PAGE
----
[rash-uh-nl, rash-nl]



Mathematics. rational number.

Origin of rational

1350–1400; Middle English racional < Latin ratiōnālis, equivalent to ratiōn- (stem of ratiō) reason + -ālis -al1
Related formsra·tion·al·ly, adverbra·tion·al·ness, nounan·ti·ra·tion·al, adjectivean·ti·ra·tion·al·ly, adverbhy·per·ra·tion·al, adjectivehy·per·ra·tion·al·ly, adverbnon·ra·tion·al, adjectivenon·ra·tion·al·ly, adverbo·ver·ra·tion·al, adjectiveo·ver·ra·tion·al·ly, adverbpre·ra·tion·al, adjectivequa·si-ra·tion·al, adjectivequa·si-ra·tion·al·ly, adverbtrans·ra·tion·al, adjectivetrans·ra·tion·al·ly, adverbul·tra·ra·tion·al, adjectiveul·tra·ra·tion·al·ly, adverbun·ra·tion·al, adjectiveun·ra·tion·al·ly, adverb
Can be confusedrational reasonable (see synonym study at reasonable)

Synonyms for rational

2. intelligent, wise, judicious, sagacious, enlightened. 6. See reasonable.

Antonyms for rational

2. stupid. 3. insane.
Dictionary.com Unabridged Based on the Random House Unabridged Dictionary, © Random House, Inc. 2019

Examples from the Web for hyper-rational

Historical Examples of hyper-rational

  • Slowly, slowly, unnaturally—as though energized by some hyper-rational power—his lips and tongue moved.

    There is a Reaper ...

    Charles V. De Vet

British Dictionary definitions for hyper-rational



using reason or logic in thinking out a problem
in accordance with the principles of logic or reason; reasonable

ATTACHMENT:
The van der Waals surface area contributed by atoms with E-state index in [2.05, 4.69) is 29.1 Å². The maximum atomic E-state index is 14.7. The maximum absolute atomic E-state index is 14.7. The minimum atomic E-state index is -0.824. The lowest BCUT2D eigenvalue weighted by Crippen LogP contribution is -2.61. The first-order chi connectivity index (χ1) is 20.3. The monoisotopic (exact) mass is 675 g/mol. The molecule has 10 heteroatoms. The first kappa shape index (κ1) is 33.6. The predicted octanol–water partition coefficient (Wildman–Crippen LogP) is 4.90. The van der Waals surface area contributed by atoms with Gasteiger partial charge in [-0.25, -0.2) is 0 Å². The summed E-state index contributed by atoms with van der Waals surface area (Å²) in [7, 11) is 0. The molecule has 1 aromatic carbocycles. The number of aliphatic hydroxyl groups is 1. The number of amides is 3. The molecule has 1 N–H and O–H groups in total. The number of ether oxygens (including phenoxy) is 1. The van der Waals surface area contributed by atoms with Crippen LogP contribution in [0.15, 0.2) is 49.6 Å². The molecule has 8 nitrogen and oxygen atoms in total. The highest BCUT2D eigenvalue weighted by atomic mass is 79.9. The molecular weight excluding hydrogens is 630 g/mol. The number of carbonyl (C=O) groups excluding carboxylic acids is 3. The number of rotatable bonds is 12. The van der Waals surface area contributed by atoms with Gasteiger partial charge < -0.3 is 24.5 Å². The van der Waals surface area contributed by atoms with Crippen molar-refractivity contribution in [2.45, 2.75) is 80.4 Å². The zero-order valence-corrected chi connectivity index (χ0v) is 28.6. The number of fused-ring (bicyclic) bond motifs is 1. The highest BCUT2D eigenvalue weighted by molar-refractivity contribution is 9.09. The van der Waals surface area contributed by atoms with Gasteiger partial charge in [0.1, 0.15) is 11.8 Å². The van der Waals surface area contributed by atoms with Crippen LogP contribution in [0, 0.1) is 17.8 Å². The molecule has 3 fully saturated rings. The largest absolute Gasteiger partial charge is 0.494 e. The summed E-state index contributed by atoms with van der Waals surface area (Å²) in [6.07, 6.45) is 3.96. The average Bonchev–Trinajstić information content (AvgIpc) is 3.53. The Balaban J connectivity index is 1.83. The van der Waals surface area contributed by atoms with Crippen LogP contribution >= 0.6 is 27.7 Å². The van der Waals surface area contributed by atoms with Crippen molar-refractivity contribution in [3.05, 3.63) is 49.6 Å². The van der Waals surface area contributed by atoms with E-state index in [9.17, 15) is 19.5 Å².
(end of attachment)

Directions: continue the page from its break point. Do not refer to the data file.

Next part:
of sound mind; sanethe patient seemed quite rational
endowed with the capacity to reason; capable of logical thoughtman is a rational being
maths expressible as a ratio of two integers or polynomialsa rational number; a rational function


maths a rational number
Derived Formsrationally, adverbrationalness, noun

Word Origin for rational

C14: from Latin ratiōnālis, from ratiō reason
Collins English Dictionary - Complete & Unabridged 2012 Digital Edition © William Collins Sons & Co. Ltd. 1979, 1986 © HarperCollins Publishers 1998, 2000, 2003, 2005, 2006, 2007, 2009, 2012

Word Origin and History for hyper-rational



late 14c., "pertaining to reason;" mid-15c., "endowed with reason," from Old French racionel and directly from Latin rationalis "of or belonging to reason, reasonable," from ratio (genitive rationis) "reckoning, calculation, reason" (see ratio).

Online Etymology Dictionary, © 2010 Douglas Harper

hyper-rational in Medicine




Having or exercising the ability to reason.
Influenced by reasoning rather than by emotion.
Of sound mind; sane.
Based on scientific knowledge or theory rather than practical observation.
The American Heritage® Stedman's Medical Dictionary Copyright © 2002, 2001, 1995 by Houghton Mifflin Company. Published by Houghton Mifflin Company.